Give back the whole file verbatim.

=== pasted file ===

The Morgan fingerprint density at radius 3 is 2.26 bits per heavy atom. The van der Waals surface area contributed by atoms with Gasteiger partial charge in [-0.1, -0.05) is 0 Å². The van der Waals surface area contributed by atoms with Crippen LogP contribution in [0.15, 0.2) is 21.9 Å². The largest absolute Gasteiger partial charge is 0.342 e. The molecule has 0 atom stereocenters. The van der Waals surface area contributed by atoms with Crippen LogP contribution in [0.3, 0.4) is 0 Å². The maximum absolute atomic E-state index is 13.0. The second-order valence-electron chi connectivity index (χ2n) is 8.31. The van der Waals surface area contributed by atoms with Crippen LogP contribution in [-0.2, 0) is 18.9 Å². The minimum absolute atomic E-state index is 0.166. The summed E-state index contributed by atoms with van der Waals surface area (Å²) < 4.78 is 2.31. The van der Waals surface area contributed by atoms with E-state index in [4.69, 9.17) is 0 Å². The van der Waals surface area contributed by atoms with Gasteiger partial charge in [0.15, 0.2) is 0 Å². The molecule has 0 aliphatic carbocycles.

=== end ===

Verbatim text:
The Morgan fingerprint density at radius 3 is 2.26 bits per heavy atom. The van der Waals surface area contributed by atoms with Gasteiger partial charge in [-0.1, -0.05) is 0 Å². The van der Waals surface area contributed by atoms with Crippen LogP contribution in [0.15, 0.2) is 21.9 Å². The largest absolute Gasteiger partial charge is 0.342 e. The molecule has 0 atom stereocenters. The van der Waals surface area contributed by atoms with Crippen LogP contribution in [0.3, 0.4) is 0 Å². The maximum absolute atomic E-state index is 13.0. The second-order valence-electron chi connectivity index (χ2n) is 8.31. The van der Waals surface area contributed by atoms with Crippen LogP contribution in [-0.2, 0) is 18.9 Å². The minimum absolute atomic E-state index is 0.166. The summed E-state index contributed by atoms with van der Waals surface area (Å²) < 4.78 is 2.31. The van der Waals surface area contributed by atoms with E-state index in [4.69, 9.17) is 0 Å². The van der Waals surface area contributed by atoms with Gasteiger partial charge in [0.15, 0.2) is 0 Å². The molecule has 0 aliphatic carbocycles.